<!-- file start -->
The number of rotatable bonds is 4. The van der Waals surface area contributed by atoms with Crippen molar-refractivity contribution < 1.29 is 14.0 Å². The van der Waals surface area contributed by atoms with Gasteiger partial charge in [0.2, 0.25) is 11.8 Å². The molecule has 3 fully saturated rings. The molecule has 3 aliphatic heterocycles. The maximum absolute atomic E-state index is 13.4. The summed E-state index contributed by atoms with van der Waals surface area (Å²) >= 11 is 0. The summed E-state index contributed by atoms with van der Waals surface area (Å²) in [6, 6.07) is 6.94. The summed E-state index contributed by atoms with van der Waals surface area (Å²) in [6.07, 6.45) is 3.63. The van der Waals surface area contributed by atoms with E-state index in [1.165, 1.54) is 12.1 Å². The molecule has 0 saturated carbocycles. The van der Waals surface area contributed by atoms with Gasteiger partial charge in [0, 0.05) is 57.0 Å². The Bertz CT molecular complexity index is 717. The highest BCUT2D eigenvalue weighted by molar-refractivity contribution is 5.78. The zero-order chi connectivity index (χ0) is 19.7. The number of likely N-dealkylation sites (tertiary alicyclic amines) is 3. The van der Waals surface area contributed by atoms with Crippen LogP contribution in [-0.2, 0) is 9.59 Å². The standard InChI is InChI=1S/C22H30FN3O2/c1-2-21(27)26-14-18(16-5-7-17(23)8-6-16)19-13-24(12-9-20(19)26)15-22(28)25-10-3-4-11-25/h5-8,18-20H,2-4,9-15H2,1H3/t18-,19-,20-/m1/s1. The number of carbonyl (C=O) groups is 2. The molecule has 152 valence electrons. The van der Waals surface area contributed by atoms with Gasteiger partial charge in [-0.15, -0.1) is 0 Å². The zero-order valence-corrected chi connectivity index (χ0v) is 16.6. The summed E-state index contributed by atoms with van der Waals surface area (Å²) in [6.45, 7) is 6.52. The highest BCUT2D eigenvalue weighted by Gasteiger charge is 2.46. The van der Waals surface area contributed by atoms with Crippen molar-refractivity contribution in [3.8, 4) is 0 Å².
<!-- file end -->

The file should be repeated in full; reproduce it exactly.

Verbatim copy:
The number of rotatable bonds is 4. The van der Waals surface area contributed by atoms with Crippen molar-refractivity contribution < 1.29 is 14.0 Å². The van der Waals surface area contributed by atoms with Gasteiger partial charge in [0.2, 0.25) is 11.8 Å². The molecule has 3 fully saturated rings. The molecule has 3 aliphatic heterocycles. The maximum absolute atomic E-state index is 13.4. The summed E-state index contributed by atoms with van der Waals surface area (Å²) >= 11 is 0. The summed E-state index contributed by atoms with van der Waals surface area (Å²) in [6, 6.07) is 6.94. The summed E-state index contributed by atoms with van der Waals surface area (Å²) in [6.07, 6.45) is 3.63. The van der Waals surface area contributed by atoms with E-state index in [1.165, 1.54) is 12.1 Å². The molecule has 0 saturated carbocycles. The van der Waals surface area contributed by atoms with Gasteiger partial charge in [0, 0.05) is 57.0 Å². The Bertz CT molecular complexity index is 717. The highest BCUT2D eigenvalue weighted by molar-refractivity contribution is 5.78. The zero-order chi connectivity index (χ0) is 19.7. The number of likely N-dealkylation sites (tertiary alicyclic amines) is 3. The van der Waals surface area contributed by atoms with Crippen LogP contribution in [-0.2, 0) is 9.59 Å². The standard InChI is InChI=1S/C22H30FN3O2/c1-2-21(27)26-14-18(16-5-7-17(23)8-6-16)19-13-24(12-9-20(19)26)15-22(28)25-10-3-4-11-25/h5-8,18-20H,2-4,9-15H2,1H3/t18-,19-,20-/m1/s1. The number of carbonyl (C=O) groups is 2. The molecule has 152 valence electrons. The van der Waals surface area contributed by atoms with Gasteiger partial charge in [-0.15, -0.1) is 0 Å². The zero-order valence-corrected chi connectivity index (χ0v) is 16.6. The summed E-state index contributed by atoms with van der Waals surface area (Å²) in [6.45, 7) is 6.52. The highest BCUT2D eigenvalue weighted by Gasteiger charge is 2.46. The van der Waals surface area contributed by atoms with Crippen molar-refractivity contribution in [3.8, 4) is 0 Å².